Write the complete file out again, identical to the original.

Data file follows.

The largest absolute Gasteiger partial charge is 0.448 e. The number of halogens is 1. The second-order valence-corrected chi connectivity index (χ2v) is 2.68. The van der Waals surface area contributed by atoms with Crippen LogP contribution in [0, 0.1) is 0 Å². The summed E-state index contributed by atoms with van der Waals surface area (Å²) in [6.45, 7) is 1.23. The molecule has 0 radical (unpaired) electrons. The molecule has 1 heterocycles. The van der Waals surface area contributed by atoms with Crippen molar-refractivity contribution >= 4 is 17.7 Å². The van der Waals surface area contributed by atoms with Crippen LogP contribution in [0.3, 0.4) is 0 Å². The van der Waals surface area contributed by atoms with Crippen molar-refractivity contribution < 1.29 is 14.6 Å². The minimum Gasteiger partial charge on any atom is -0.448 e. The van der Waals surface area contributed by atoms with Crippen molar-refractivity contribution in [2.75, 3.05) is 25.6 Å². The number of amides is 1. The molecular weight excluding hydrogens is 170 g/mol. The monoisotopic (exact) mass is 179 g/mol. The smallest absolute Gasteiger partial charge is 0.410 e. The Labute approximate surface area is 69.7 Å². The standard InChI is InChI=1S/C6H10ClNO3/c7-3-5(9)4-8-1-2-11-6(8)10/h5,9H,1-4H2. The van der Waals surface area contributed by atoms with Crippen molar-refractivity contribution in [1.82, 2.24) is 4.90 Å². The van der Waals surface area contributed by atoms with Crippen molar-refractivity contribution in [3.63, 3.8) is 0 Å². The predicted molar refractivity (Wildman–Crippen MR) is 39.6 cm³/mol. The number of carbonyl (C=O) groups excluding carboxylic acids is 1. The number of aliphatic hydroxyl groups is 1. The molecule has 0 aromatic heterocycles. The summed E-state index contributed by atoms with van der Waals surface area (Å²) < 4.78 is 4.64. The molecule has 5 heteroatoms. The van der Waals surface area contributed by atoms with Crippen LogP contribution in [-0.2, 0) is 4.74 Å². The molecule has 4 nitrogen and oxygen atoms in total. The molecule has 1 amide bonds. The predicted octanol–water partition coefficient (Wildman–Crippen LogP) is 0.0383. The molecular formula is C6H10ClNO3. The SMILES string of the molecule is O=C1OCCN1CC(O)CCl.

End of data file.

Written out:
The largest absolute Gasteiger partial charge is 0.448 e. The number of halogens is 1. The second-order valence-corrected chi connectivity index (χ2v) is 2.68. The van der Waals surface area contributed by atoms with Crippen LogP contribution in [0, 0.1) is 0 Å². The summed E-state index contributed by atoms with van der Waals surface area (Å²) in [6.45, 7) is 1.23. The molecule has 0 radical (unpaired) electrons. The molecule has 1 heterocycles. The van der Waals surface area contributed by atoms with Crippen molar-refractivity contribution >= 4 is 17.7 Å². The van der Waals surface area contributed by atoms with Crippen LogP contribution in [0.3, 0.4) is 0 Å². The van der Waals surface area contributed by atoms with Crippen molar-refractivity contribution < 1.29 is 14.6 Å². The minimum Gasteiger partial charge on any atom is -0.448 e. The van der Waals surface area contributed by atoms with Crippen molar-refractivity contribution in [2.75, 3.05) is 25.6 Å². The number of amides is 1. The molecular weight excluding hydrogens is 170 g/mol. The monoisotopic (exact) mass is 179 g/mol. The smallest absolute Gasteiger partial charge is 0.410 e. The Labute approximate surface area is 69.7 Å². The standard InChI is InChI=1S/C6H10ClNO3/c7-3-5(9)4-8-1-2-11-6(8)10/h5,9H,1-4H2. The van der Waals surface area contributed by atoms with Crippen molar-refractivity contribution in [1.82, 2.24) is 4.90 Å². The van der Waals surface area contributed by atoms with Crippen molar-refractivity contribution in [3.63, 3.8) is 0 Å². The predicted molar refractivity (Wildman–Crippen MR) is 39.6 cm³/mol. The number of carbonyl (C=O) groups excluding carboxylic acids is 1. The number of aliphatic hydroxyl groups is 1. The molecule has 0 aromatic heterocycles. The summed E-state index contributed by atoms with van der Waals surface area (Å²) < 4.78 is 4.64. The molecule has 5 heteroatoms. The van der Waals surface area contributed by atoms with Crippen LogP contribution in [-0.2, 0) is 4.74 Å². The molecule has 4 nitrogen and oxygen atoms in total. The molecule has 1 amide bonds. The predicted octanol–water partition coefficient (Wildman–Crippen LogP) is 0.0383. The molecular formula is C6H10ClNO3. The SMILES string of the molecule is O=C1OCCN1CC(O)CCl.